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Paul D. Coverdell World Wise Schools

Paul D. Coverdell World Wise Schools

Chance of a Lifetime In Levoča

Region
Eastern Europe and Central Asia, Slovak Republic
Type
Personal Essay

"What am I doing here?" I asked myself as I walked down the sidewalk on a beautiful September morning. I asked myself this question and gave many different answers over the next two years. Here was Levoča, a small town in eastern Slovakia. And the most obvious reason I was there was to teach English as a second language. But there was so much more.

I had left my home in the mountains of North Carolina, and my job as a teacher in a program for adults with developmental disabilities, to join the Peace Corps in Slovakia. I was one of the first Volunteers with a vision disability placed in Eastern or Central Europe. (I am considered totally blind.) After three incredible months of language and cultural training, attending classes with other trainees and living with a host family, I was completely on my own.

Levoča (pronounced LEH-voh-cha) is a small town nestled in the foothills of the Tatra Mountains in eastern Slovakia. The town square is dotted with many old and historic buildings, some dating back to the 13th century. My home was a small three-room apartment, located in a school dorm built around 1350. I cooked on a one-burner hot plate and washed my clothes in a bucket. At the same time, I had a cell phone and regular access to the Internet. This contrast between old and new seemed to characterize all of my experiences in Slovakia. Emotions ran to the extreme. Highs were exhilarating. Lows were heart-wrenching. Successes left me feeling as if I had climbed the highest mountain. And setbacks brought intense frustration before I was able to come up with solutions.

All of my students who were learning English were visually impaired, like me. This similarity based on our disability created a bond between us right from the start, especially among the high school students. In a country with a 25-percent unemployment rate, these smart university-bound teens with disabilities were concerned about their future and questioned their chances of finding work in their chosen fields. Seeing me there, fulfilling a lifelong ambition, helped them to believe that their dreams could also come true.

My students ranged in age from 8 to 19; grades 3 to 12. They came from a variety of socioeconomic and ethnic backgrounds and were on varying intellectual levels. Their skills in English ran from beginner to well advanced. Though some instructors would have found these differences challenging, I loved the change. It was wonderful to go straight from a lecture on American politics with my high school seniors, to singing a lively rendition of "Head, Shoulders, Knees, and Toes" with my adorable third graders. Materials were in short supply. I transcribed books into both large print and Braille for all of my high school students and many of my elementary school classes. I used magazines and cassettes sent from home to add to my classroom supplies.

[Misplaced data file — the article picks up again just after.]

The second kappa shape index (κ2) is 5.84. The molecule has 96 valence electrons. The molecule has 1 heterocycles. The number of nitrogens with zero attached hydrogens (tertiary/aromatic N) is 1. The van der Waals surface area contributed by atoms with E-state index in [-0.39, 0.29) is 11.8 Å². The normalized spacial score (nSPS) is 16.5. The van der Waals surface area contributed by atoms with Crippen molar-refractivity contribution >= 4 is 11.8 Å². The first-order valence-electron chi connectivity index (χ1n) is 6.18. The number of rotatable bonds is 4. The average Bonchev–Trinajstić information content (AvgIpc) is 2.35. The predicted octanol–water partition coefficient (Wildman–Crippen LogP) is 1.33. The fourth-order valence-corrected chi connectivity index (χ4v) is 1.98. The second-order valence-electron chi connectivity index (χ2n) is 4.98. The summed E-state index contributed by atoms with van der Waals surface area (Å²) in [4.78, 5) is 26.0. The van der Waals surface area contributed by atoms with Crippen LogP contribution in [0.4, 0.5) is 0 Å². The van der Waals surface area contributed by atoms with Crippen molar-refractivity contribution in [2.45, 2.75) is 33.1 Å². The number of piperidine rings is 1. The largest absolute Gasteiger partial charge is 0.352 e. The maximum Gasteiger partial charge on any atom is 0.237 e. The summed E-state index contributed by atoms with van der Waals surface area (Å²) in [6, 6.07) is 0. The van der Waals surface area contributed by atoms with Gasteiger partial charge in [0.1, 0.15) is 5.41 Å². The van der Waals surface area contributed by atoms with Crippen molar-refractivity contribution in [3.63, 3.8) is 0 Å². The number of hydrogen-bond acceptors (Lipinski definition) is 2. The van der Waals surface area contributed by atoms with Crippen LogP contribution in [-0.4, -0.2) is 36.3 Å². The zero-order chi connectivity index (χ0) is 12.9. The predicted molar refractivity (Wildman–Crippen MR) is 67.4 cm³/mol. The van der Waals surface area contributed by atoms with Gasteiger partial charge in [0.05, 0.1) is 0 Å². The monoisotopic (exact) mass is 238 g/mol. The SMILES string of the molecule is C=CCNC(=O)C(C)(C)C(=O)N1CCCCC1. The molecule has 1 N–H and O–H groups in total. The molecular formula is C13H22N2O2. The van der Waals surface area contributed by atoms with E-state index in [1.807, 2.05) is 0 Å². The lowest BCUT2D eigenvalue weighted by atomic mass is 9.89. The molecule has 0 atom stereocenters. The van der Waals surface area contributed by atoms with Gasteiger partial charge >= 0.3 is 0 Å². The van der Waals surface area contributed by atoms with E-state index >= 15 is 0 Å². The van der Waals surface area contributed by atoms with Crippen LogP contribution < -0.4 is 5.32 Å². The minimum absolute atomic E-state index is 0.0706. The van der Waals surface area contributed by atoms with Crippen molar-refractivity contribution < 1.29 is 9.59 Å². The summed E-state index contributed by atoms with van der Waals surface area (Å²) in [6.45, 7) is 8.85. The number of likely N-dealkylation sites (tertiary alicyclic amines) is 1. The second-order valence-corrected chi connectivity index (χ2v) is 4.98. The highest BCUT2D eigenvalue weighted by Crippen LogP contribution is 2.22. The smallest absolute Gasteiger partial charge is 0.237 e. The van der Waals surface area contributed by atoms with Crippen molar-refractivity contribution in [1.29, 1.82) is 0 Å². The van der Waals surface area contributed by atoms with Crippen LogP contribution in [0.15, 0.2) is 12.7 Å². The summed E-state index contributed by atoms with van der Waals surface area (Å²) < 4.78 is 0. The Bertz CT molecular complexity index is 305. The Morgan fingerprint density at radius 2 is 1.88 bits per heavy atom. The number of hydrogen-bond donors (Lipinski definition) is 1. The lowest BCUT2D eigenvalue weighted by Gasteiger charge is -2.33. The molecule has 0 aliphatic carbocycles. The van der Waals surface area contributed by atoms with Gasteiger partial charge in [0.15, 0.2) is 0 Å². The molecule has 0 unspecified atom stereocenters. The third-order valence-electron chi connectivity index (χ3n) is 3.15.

My teaching style was, as it is now, very informal. My students called me Lorie. I sat on the floor with my little ones and joined in all their games. I often invited my high school students to my apartment where we cooked together, listened to music, and shared our hopes and dreams. In this way, I forged friendships with many students that are still intact today. It is amazing to read a letter from one of "my kids" today describing their college experiences.

My level of independence greatly increased during my time in Slovakia. Growing up in a rural community, I had never shopped or gone to the post office or to a bank on my own. But in Levoča, everything was within walking distance. I was so proud the first time I went to our small three-aisle grocery store and came out with everything on my list. Bank tellers, postal workers, and shop assistants grew to know me. They learned to understand my heavily accented Slovak and always served me with a smile.

At least once a month, I took buses or trains for weekend visits around the country to stay with friends and reconnect with my initial host family, with whom I had become very close. My fellow travelers were always patient with "the blind American with the big bag and the white stick." They answered my questions, gave me detailed directions, and even guided me when I must have looked too confused to go any further on my own. I never failed to show up at my destination, and I usually made a new friend along the way.

Because I took the chance to teach English abroad, I now have many memories—like that of my student Jana, who approached me with a homework question early in my Peace Corps teaching experience. Since she was shy, she asked a classmate to translate her question into English. Over the year, her confidence in her ability to speak English increased dramatically. When I spoke with her just before she returned to school the following year, she told me of her summer travels to Croatia and how proud she was that she had been able to communicate with young people from many countries because she spoke English. Now, long after I have left Levoča, I receive letters from Jana describing her international travels attending conferences all around the world. Sharing my dream of volunteering to teach English in another country has helped her own dreams to become reality. I was proud of myself for taking the chance as a person with a disability to live in another country, teaching English and learning Slovak. Now, I can be proud of Jana for learning a foreign language and traveling the world, too.

 

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